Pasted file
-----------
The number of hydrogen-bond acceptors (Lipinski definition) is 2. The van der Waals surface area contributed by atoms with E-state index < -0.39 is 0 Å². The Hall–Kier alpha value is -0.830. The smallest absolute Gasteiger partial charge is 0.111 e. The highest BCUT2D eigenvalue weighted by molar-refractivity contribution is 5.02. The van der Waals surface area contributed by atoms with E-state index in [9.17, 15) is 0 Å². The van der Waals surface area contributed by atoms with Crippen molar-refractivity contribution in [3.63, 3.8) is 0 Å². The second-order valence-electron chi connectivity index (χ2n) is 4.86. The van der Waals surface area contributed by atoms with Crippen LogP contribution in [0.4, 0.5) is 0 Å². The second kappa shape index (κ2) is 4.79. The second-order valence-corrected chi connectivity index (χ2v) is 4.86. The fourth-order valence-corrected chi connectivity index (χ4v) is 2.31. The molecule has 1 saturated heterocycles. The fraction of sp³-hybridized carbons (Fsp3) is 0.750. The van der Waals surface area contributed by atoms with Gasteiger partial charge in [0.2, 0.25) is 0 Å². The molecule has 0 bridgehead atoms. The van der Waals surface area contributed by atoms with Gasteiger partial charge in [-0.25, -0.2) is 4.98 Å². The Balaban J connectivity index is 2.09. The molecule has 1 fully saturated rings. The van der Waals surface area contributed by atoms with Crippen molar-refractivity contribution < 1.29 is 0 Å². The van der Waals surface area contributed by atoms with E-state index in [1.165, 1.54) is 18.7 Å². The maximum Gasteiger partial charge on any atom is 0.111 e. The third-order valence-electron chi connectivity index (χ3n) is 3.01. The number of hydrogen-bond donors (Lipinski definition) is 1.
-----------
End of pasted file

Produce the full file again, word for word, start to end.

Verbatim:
The number of hydrogen-bond acceptors (Lipinski definition) is 2. The van der Waals surface area contributed by atoms with E-state index < -0.39 is 0 Å². The Hall–Kier alpha value is -0.830. The smallest absolute Gasteiger partial charge is 0.111 e. The highest BCUT2D eigenvalue weighted by molar-refractivity contribution is 5.02. The van der Waals surface area contributed by atoms with E-state index in [9.17, 15) is 0 Å². The van der Waals surface area contributed by atoms with Crippen molar-refractivity contribution in [3.63, 3.8) is 0 Å². The second-order valence-electron chi connectivity index (χ2n) is 4.86. The van der Waals surface area contributed by atoms with Crippen LogP contribution in [0.4, 0.5) is 0 Å². The second kappa shape index (κ2) is 4.79. The second-order valence-corrected chi connectivity index (χ2v) is 4.86. The fourth-order valence-corrected chi connectivity index (χ4v) is 2.31. The molecule has 1 saturated heterocycles. The fraction of sp³-hybridized carbons (Fsp3) is 0.750. The van der Waals surface area contributed by atoms with Gasteiger partial charge in [0.2, 0.25) is 0 Å². The molecule has 0 bridgehead atoms. The van der Waals surface area contributed by atoms with Gasteiger partial charge in [-0.25, -0.2) is 4.98 Å². The Balaban J connectivity index is 2.09. The molecule has 1 fully saturated rings. The van der Waals surface area contributed by atoms with Crippen molar-refractivity contribution < 1.29 is 0 Å². The van der Waals surface area contributed by atoms with E-state index in [1.165, 1.54) is 18.7 Å². The maximum Gasteiger partial charge on any atom is 0.111 e. The third-order valence-electron chi connectivity index (χ3n) is 3.01. The number of hydrogen-bond donors (Lipinski definition) is 1.